Diana Ware, Normal, Illinois
I am not aware of Ivan Johnson. Matter of fact, I'm not aware of many former Negro Leaguers. However, there is a book authored by Robert Peterson, entitled Only the Ball Was White, which has been on the market for numerous years. It contains an index listing players from many years back in the 1900s up until '50 and '51, which might be of great help.
Hey Joe: What is your opinion of the proliferation of churches in African-American areas?
M.C. Hammer, Oakland, California
Traditionally, as far back as I can recall, including my travel throughout most of the country during the time I spent playing ball, the church has been an integral part of the black community. For example, in my Brooklyn hometown, I grew up in a community of 2,600 people and 14 churches. Today, there are supposedly 700 residents and also 11 churches.
The source of these multiple sanctuaries stemmed from selfish, black so-called preachers -- who claimed to be called by God -- assuming the title "preacher" after vacating churches they were unable to head. Ultimately, they organized their own, which in most cases created occupations and a measure of prestige that satisfied their egos. Due to this kind of mentality, divisiveness permeated the black communities because of no cohesiveness. Rather than administer the Bible as prescribed, most have complicated it. Unlike men of the cloth -- such as the late Dr. Martin Luther King Jr., Rev. Jeremiah H. Wright and the late Rev. Adam Clayton Powell, etc., who refused to take a backseat to truth -- nothing positive can be said about spineless, self-proclaimed "reverends."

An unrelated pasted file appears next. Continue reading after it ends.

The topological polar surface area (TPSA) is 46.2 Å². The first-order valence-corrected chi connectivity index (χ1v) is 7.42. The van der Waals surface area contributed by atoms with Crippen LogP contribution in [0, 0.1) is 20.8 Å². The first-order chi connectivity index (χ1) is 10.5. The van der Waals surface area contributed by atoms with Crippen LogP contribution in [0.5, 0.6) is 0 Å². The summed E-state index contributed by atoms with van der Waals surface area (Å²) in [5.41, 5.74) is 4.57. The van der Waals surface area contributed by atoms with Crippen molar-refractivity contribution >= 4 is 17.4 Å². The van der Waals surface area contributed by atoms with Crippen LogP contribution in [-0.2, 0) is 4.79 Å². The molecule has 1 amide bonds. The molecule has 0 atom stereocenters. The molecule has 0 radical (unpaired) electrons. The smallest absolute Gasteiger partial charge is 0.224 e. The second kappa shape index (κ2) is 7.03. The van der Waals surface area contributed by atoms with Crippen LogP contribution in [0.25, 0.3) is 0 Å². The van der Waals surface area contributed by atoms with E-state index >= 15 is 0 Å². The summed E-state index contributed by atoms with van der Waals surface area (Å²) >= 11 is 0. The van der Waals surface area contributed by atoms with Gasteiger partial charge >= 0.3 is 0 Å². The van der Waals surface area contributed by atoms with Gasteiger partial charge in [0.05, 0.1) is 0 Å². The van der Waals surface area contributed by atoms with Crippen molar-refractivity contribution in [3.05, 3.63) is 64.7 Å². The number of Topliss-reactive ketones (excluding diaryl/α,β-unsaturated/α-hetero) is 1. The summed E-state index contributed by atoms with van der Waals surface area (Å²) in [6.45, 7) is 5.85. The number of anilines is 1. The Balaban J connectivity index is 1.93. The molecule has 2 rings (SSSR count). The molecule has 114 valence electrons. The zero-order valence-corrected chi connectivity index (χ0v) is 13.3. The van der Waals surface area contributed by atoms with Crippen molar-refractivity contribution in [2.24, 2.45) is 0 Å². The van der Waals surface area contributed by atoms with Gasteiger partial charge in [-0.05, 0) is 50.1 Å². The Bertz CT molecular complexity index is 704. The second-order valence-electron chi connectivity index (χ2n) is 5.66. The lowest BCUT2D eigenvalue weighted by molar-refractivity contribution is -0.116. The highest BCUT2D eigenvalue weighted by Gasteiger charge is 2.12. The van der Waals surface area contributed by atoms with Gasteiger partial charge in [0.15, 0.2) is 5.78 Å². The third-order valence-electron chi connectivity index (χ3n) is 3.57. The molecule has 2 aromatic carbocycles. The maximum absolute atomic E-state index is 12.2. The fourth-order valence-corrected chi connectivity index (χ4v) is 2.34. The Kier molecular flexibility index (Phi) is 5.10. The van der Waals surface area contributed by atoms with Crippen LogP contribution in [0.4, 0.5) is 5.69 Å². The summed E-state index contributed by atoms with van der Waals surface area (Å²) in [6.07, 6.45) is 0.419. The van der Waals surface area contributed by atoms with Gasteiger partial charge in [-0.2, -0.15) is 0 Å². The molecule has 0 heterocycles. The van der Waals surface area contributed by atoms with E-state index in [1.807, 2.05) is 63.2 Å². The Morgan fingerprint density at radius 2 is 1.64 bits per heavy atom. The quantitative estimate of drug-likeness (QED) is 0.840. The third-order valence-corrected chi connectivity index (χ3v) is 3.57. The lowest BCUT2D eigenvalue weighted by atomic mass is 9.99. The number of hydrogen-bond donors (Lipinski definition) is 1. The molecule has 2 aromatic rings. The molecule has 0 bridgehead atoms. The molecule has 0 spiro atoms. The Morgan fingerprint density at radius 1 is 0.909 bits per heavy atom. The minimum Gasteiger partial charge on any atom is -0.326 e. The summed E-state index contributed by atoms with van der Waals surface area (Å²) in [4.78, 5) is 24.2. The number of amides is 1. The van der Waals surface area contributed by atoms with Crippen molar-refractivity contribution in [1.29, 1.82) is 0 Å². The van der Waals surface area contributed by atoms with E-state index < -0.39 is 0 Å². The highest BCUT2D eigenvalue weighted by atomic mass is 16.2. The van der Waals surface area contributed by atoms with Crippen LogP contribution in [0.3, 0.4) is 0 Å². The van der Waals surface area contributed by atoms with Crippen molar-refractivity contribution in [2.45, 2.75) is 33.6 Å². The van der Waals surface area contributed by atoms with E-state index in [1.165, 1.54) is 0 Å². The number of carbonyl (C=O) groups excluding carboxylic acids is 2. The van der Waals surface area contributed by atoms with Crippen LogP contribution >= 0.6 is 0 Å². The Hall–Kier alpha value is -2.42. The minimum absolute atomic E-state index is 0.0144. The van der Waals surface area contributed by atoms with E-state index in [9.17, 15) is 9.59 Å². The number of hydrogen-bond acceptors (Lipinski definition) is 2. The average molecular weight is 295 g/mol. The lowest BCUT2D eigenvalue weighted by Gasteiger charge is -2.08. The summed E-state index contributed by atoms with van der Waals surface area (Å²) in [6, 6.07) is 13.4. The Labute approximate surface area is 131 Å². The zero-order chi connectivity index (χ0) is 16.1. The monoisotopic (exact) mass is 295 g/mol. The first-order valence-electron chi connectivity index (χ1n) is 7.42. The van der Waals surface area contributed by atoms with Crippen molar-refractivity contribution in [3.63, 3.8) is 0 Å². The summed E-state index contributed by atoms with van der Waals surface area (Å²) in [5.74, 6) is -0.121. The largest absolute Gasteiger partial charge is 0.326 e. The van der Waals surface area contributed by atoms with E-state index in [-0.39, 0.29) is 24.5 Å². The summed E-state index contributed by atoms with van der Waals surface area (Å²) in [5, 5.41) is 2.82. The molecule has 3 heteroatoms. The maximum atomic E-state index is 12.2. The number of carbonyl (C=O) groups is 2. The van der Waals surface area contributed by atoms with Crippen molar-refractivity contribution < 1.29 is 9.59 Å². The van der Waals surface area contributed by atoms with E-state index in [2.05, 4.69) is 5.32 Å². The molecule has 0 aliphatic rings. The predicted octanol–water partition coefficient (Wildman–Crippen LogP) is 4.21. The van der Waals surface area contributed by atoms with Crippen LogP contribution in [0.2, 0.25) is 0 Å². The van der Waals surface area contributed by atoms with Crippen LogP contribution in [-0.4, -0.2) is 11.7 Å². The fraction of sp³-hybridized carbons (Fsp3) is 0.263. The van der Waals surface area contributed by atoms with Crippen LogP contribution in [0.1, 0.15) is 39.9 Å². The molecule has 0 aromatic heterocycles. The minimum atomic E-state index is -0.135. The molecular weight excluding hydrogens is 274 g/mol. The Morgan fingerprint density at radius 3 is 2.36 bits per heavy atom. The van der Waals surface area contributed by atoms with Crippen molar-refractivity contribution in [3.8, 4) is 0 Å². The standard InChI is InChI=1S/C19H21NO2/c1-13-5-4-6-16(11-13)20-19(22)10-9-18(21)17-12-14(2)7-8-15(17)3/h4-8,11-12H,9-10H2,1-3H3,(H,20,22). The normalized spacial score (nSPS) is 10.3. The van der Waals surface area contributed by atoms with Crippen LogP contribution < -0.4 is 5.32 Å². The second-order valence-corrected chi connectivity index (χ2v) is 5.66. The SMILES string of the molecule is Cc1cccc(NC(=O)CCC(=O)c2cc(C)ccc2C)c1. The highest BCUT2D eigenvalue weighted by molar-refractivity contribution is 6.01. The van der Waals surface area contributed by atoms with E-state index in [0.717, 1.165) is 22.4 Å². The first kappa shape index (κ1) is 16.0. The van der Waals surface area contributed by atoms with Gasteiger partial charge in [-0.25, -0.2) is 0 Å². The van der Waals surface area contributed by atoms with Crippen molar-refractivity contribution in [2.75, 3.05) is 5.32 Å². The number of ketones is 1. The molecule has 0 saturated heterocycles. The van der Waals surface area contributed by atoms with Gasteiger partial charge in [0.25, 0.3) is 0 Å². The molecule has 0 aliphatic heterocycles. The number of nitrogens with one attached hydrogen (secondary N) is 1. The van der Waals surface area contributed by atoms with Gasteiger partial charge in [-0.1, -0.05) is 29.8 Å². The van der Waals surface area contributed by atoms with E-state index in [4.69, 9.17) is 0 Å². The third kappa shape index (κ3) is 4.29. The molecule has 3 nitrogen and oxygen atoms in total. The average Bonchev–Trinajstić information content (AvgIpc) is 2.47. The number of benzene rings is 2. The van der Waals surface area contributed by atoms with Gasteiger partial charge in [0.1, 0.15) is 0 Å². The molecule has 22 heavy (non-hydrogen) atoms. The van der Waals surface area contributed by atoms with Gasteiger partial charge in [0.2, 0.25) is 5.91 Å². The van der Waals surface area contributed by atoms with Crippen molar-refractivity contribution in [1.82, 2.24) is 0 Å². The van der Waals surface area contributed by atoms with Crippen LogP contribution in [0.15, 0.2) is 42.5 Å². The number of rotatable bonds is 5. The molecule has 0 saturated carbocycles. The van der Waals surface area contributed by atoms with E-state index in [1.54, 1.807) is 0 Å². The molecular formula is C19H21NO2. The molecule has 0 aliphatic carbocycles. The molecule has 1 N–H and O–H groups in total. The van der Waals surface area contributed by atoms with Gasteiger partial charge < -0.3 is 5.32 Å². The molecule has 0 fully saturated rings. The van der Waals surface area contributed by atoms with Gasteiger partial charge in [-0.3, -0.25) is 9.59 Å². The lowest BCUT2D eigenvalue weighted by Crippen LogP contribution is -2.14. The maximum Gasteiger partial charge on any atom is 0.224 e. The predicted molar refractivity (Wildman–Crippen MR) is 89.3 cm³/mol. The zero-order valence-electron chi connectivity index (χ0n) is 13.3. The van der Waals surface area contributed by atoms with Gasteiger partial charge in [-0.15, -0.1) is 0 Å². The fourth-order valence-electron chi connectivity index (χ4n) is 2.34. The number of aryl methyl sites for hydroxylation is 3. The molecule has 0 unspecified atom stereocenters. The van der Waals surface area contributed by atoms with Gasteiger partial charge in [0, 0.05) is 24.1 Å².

Most devastating is the mere fact that a sizable majority of their parishioners don't even know what happened to Pharaoh. Conversely, in defense of their Christianity, when faced by people who opposed their Christian views, immediately they are characterized as being like Paul, especially before Christ changed him. It has been this type of spiritual jargon coming from the various churches that saturate the black communities. For those who don't know what happened to Pharaoh -- and the preachers likewise -- God killed him for being wicked. Although this is my personal opinion, you're not mandated to accept it. Read the Book of Exodus.
Prince Joe Henry, one of professional baseball's original "clowns," was an all-star infielder for Negro League baseball teams in Memphis, Indianapolis and Detroit throughout the 1950s. But up until the late 1940s, Prince Joe didnt know anything about the Negro Leagues. His knowledge of organized baseball was limited to the Cardinals and Browns games he attended during his preteen years at Sportsmans Park, accompanied by lifelong buddy Eugene "Gene" Crittendon, who could pass for white.
Perhaps Henrys most vivid memory of those games: Upon entry, white ushers would politely escort the boys to a small section of the left-field stands reserved for "Colored." After climbing past several tiers of bleachers, theyd arrive at their stop, rows and rows behind their white counterparts.
Even at a young age, the boys were conscious of the double standard -- and determined to vent their disdain. The opportunity would arise with the urge to urinate. Rather than head for the latrine, the boys would edge their way to the front of the section and let fly. As the liquid foamed its way down the concrete steps toward the white kids, Henry and his pal would ease back and relax, politely rooting for the visiting team to beat the hell out of the Browns or the Cards.
After all, Henry and Crittendon hailed from Brooklyn, Illinois, a small, predominantly black township just east of the Mississippi River. So hospitable were the residents of Brooklyn that they were known to take in a rank stranger, treat him to breakfast, lunch, supper and a night out on the town -- and afterward, if he messed up, treat him to a good ass-whippin'.
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